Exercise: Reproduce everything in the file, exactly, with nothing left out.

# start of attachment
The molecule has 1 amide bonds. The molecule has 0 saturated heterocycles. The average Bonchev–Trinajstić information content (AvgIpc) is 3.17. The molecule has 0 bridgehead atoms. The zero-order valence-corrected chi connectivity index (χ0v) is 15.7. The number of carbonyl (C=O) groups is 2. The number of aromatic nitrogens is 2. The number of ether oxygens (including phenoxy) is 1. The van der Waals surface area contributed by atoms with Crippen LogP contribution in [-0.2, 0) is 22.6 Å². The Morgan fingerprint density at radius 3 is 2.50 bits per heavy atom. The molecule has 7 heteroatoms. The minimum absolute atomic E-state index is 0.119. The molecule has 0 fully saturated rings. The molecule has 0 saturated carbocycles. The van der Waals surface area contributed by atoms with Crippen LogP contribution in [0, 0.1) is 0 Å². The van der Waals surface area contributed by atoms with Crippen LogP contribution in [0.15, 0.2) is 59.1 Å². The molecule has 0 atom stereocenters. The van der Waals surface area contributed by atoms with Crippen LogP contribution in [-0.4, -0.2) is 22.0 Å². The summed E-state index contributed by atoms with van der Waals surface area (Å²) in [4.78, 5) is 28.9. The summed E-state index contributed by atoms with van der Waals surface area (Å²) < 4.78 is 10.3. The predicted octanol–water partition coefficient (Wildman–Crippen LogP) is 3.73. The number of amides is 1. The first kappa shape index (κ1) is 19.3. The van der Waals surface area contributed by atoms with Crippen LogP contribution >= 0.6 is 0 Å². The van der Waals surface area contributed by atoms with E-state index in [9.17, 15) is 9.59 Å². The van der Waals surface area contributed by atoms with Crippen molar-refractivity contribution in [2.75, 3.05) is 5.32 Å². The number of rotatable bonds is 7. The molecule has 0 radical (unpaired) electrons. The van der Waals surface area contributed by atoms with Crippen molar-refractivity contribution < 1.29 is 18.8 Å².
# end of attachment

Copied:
The molecule has 1 amide bonds. The molecule has 0 saturated heterocycles. The average Bonchev–Trinajstić information content (AvgIpc) is 3.17. The molecule has 0 bridgehead atoms. The zero-order valence-corrected chi connectivity index (χ0v) is 15.7. The number of carbonyl (C=O) groups is 2. The number of aromatic nitrogens is 2. The number of ether oxygens (including phenoxy) is 1. The van der Waals surface area contributed by atoms with Crippen LogP contribution in [-0.2, 0) is 22.6 Å². The Morgan fingerprint density at radius 3 is 2.50 bits per heavy atom. The molecule has 7 heteroatoms. The minimum absolute atomic E-state index is 0.119. The molecule has 0 fully saturated rings. The molecule has 0 saturated carbocycles. The van der Waals surface area contributed by atoms with Crippen LogP contribution in [0, 0.1) is 0 Å². The van der Waals surface area contributed by atoms with Crippen LogP contribution in [0.15, 0.2) is 59.1 Å². The molecule has 0 atom stereocenters. The van der Waals surface area contributed by atoms with Crippen LogP contribution in [-0.4, -0.2) is 22.0 Å². The summed E-state index contributed by atoms with van der Waals surface area (Å²) in [4.78, 5) is 28.9. The summed E-state index contributed by atoms with van der Waals surface area (Å²) < 4.78 is 10.3. The predicted octanol–water partition coefficient (Wildman–Crippen LogP) is 3.73. The number of amides is 1. The first kappa shape index (κ1) is 19.3. The van der Waals surface area contributed by atoms with Crippen LogP contribution >= 0.6 is 0 Å². The van der Waals surface area contributed by atoms with E-state index in [9.17, 15) is 9.59 Å². The van der Waals surface area contributed by atoms with Crippen molar-refractivity contribution in [2.75, 3.05) is 5.32 Å². The number of rotatable bonds is 7. The molecule has 0 radical (unpaired) electrons. The van der Waals surface area contributed by atoms with Crippen molar-refractivity contribution < 1.29 is 18.8 Å².